In December, she won her second tournament of the year: the Orange Bowl International Championship in Miami, Florida. The victory was particularly sweet, because she had been the runner up in the tournament the year before (via ITF). Because of all of her success that year, she was named the 1995 ITF Junior World Champion (per ESPN). Kournikova was only 14, and more tennis success was right around the corner.

Anna Kournikova made her professional debut at age 14

young Anna Kournikova smiling

The success Anna Kournikova found on the juniors circuit wasn’t the only exciting thing to happen to her in 1995: She also made her professional debut with the Women’s Tennis Association, playing in her native Russia at the Moscow Ladies Open. Even more exciting, she won her very first game against German player Marketa Kotcha. She did lose her next game, falling in the second round to Belgian player Sabine Applemans. Still, it was an impressive debut, especially considering she was only 14 years old, and that Applemans was the third-seeded player in the tournament.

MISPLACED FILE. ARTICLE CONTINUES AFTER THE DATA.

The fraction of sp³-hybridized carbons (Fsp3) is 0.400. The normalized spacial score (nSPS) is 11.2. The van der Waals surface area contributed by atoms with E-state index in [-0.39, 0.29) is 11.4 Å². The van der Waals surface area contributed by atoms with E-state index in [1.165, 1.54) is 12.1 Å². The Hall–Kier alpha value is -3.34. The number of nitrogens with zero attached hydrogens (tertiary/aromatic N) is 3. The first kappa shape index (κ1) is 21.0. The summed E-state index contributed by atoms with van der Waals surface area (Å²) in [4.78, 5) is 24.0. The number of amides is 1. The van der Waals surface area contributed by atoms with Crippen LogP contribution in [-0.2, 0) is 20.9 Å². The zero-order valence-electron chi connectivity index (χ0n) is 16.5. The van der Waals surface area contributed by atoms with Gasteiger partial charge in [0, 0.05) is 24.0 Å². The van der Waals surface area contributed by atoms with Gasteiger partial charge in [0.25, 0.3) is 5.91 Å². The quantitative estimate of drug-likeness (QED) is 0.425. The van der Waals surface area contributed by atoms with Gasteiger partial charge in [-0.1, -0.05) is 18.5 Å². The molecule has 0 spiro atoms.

She had more success in the doubles competition of the Moscow Ladies Open. Kournikova partnered with Polish tennis player Aleksandra Olsza, and they made a deep run into the tournament. They played first-seeded Meredith McGrath from the U.S. and Larisa Savchenko from Latvia in the final game, which they ultimately lost. This competition foreshadowed Kournikova’s later success as a doubles tennis player.

She played in her first Grand Slam the next year

Anna Kournikova returns serve